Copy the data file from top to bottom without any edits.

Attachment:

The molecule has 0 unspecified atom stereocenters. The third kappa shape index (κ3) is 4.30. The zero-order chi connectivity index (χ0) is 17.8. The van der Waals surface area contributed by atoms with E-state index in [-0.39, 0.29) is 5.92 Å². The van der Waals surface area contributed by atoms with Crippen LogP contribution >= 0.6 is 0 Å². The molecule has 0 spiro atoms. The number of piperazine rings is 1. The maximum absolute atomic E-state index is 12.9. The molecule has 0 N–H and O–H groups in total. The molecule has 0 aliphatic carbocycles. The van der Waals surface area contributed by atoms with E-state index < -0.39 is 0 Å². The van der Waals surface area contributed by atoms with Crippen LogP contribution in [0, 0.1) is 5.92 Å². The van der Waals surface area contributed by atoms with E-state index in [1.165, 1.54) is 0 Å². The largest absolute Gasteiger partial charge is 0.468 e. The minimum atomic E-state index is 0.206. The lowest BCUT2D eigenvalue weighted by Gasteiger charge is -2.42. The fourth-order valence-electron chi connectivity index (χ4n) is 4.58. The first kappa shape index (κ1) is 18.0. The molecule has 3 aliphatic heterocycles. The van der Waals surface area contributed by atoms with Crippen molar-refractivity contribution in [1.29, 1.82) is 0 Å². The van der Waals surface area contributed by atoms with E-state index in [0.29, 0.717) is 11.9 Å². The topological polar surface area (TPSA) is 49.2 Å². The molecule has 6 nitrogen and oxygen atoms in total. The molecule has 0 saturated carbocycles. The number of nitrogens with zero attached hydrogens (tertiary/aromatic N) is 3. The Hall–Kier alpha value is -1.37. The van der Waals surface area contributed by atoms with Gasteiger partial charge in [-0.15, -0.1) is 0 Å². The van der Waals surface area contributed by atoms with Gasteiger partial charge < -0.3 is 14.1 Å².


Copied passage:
The molecule has 0 unspecified atom stereocenters. The third kappa shape index (κ3) is 4.30. The zero-order chi connectivity index (χ0) is 17.8. The van der Waals surface area contributed by atoms with E-state index in [-0.39, 0.29) is 5.92 Å². The van der Waals surface area contributed by atoms with Crippen LogP contribution >= 0.6 is 0 Å². The molecule has 0 spiro atoms. The number of piperazine rings is 1. The maximum absolute atomic E-state index is 12.9. The molecule has 0 N–H and O–H groups in total. The molecule has 0 aliphatic carbocycles. The van der Waals surface area contributed by atoms with E-state index < -0.39 is 0 Å². The van der Waals surface area contributed by atoms with Crippen LogP contribution in [0, 0.1) is 5.92 Å². The van der Waals surface area contributed by atoms with E-state index in [1.165, 1.54) is 0 Å². The largest absolute Gasteiger partial charge is 0.468 e. The minimum atomic E-state index is 0.206. The lowest BCUT2D eigenvalue weighted by Gasteiger charge is -2.42. The fourth-order valence-electron chi connectivity index (χ4n) is 4.58. The first kappa shape index (κ1) is 18.0. The molecule has 3 aliphatic heterocycles. The van der Waals surface area contributed by atoms with Crippen molar-refractivity contribution in [1.29, 1.82) is 0 Å². The van der Waals surface area contributed by atoms with E-state index in [0.29, 0.717) is 11.9 Å². The topological polar surface area (TPSA) is 49.2 Å². The molecule has 6 nitrogen and oxygen atoms in total. The molecule has 0 saturated carbocycles. The number of nitrogens with zero attached hydrogens (tertiary/aromatic N) is 3. The Hall–Kier alpha value is -1.37. The van der Waals surface area contributed by atoms with Gasteiger partial charge in [-0.15, -0.1) is 0 Å². The van der Waals surface area contributed by atoms with Gasteiger partial charge < -0.3 is 14.1 Å².